Smooth sumac is well known for its brilliant red fall foliage and its deep red berries. Smooth sumac, Rhus glabra, is the only shrub or tree that is native to all of the 48 contiguous states. It is a woody shrub that grows three to six feet tall in the Rocky Mountains, but 10 to 20 feet tall elsewhere. The genus Rhuscontains about 35 species that are native to North America.
Wild Sumac contains Calcium malate, Dihydrofisetin, Fisetin, Iodine, Gallic-acid-methylester, tannic and gallic acids, Selenium, Tartaric-acid, and many beneficial minerals.An infusion of the leaves is used for asthma, diarrhea and stomatosis. A poultice of the leaves used to treat skin rashes. Sumac leaves are also chewed for sore gums and rubbed on sore lips.
Chemical defenses in the leaves of sumacs are diverse and potent. They contain tannins, phytols, and three different compounds related to gallic acid which have antimicrobial activities. The arsenal of chemical defenses is so effective. A poultice of the leaves has been used to treat skin rashes. The leaves have been chewed to treat sore gums and they have been rubbed on the lips to treat sore lips.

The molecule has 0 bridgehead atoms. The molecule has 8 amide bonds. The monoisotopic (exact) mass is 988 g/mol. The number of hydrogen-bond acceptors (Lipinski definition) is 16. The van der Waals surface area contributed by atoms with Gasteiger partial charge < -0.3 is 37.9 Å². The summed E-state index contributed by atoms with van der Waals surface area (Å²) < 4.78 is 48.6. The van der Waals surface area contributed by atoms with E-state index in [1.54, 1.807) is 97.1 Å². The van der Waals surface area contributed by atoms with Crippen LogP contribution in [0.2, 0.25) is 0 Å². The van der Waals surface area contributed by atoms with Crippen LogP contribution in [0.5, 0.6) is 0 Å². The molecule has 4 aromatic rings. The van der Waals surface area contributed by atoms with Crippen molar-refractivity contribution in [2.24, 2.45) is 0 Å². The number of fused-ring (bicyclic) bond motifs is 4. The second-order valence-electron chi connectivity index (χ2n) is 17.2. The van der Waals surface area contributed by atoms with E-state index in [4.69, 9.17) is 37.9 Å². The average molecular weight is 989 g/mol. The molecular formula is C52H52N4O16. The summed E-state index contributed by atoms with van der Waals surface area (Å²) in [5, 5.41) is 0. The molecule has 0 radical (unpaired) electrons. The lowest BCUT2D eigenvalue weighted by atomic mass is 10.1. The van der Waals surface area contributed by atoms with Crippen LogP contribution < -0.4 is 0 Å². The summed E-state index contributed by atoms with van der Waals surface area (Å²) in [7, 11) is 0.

Native Americans made good use of the chemical defenses that evolved to deter herbivores. A rinse made from boiled berries was applied to stop bleeding after childbirth. Tea prepared from leaves was used to treat asthma and diarrhea.
Crushed twigs and leaves yielded a black dye when mixed with ochre mineral and the resin of pinyon pine. Roots produced a yellow dye and a light-yellow dye could be made from the pulverized pulp of stems. Tannins extracted from leaves produce a brown dye.